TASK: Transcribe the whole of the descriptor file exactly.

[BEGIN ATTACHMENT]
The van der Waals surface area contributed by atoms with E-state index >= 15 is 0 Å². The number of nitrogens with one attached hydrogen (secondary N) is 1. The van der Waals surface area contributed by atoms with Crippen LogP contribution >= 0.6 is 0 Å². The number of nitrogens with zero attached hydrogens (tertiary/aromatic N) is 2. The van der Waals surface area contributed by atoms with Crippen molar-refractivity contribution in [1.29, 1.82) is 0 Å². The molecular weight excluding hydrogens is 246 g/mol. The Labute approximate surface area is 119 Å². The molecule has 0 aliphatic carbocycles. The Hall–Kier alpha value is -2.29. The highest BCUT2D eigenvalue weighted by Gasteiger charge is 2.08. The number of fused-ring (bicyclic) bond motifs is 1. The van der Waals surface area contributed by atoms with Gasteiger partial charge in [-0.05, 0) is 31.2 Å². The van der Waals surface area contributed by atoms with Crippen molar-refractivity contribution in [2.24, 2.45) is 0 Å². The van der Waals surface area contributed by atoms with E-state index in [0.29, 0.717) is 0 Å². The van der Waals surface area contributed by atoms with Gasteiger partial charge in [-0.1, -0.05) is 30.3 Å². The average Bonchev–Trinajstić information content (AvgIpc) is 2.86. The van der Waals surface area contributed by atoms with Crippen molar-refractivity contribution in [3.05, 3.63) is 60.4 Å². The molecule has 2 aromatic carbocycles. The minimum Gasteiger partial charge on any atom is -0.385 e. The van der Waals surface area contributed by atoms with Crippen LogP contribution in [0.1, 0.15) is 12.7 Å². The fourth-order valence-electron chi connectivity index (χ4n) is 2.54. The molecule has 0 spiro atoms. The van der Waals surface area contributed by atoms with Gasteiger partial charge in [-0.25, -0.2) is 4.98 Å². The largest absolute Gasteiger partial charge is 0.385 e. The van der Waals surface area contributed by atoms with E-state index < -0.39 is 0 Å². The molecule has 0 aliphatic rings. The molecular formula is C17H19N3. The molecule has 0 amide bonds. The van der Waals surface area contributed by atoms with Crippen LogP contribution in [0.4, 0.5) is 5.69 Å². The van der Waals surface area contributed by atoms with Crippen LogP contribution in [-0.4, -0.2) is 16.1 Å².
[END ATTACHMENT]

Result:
The van der Waals surface area contributed by atoms with E-state index >= 15 is 0 Å². The number of nitrogens with one attached hydrogen (secondary N) is 1. The van der Waals surface area contributed by atoms with Crippen LogP contribution >= 0.6 is 0 Å². The number of nitrogens with zero attached hydrogens (tertiary/aromatic N) is 2. The van der Waals surface area contributed by atoms with Crippen molar-refractivity contribution in [1.29, 1.82) is 0 Å². The molecular weight excluding hydrogens is 246 g/mol. The Labute approximate surface area is 119 Å². The molecule has 0 aliphatic carbocycles. The Hall–Kier alpha value is -2.29. The highest BCUT2D eigenvalue weighted by Gasteiger charge is 2.08. The number of fused-ring (bicyclic) bond motifs is 1. The van der Waals surface area contributed by atoms with Gasteiger partial charge in [-0.05, 0) is 31.2 Å². The van der Waals surface area contributed by atoms with Crippen molar-refractivity contribution in [2.24, 2.45) is 0 Å². The van der Waals surface area contributed by atoms with E-state index in [0.29, 0.717) is 0 Å². The van der Waals surface area contributed by atoms with Gasteiger partial charge in [-0.1, -0.05) is 30.3 Å². The average Bonchev–Trinajstić information content (AvgIpc) is 2.86. The van der Waals surface area contributed by atoms with Crippen molar-refractivity contribution in [3.05, 3.63) is 60.4 Å². The molecule has 2 aromatic carbocycles. The minimum Gasteiger partial charge on any atom is -0.385 e. The van der Waals surface area contributed by atoms with Crippen LogP contribution in [0.1, 0.15) is 12.7 Å². The fourth-order valence-electron chi connectivity index (χ4n) is 2.54. The molecule has 0 spiro atoms. The van der Waals surface area contributed by atoms with Gasteiger partial charge in [-0.25, -0.2) is 4.98 Å². The largest absolute Gasteiger partial charge is 0.385 e. The van der Waals surface area contributed by atoms with E-state index < -0.39 is 0 Å². The molecule has 0 aliphatic rings. The molecular formula is C17H19N3. The molecule has 0 amide bonds. The van der Waals surface area contributed by atoms with Crippen LogP contribution in [0.4, 0.5) is 5.69 Å². The van der Waals surface area contributed by atoms with Crippen LogP contribution in [-0.4, -0.2) is 16.1 Å².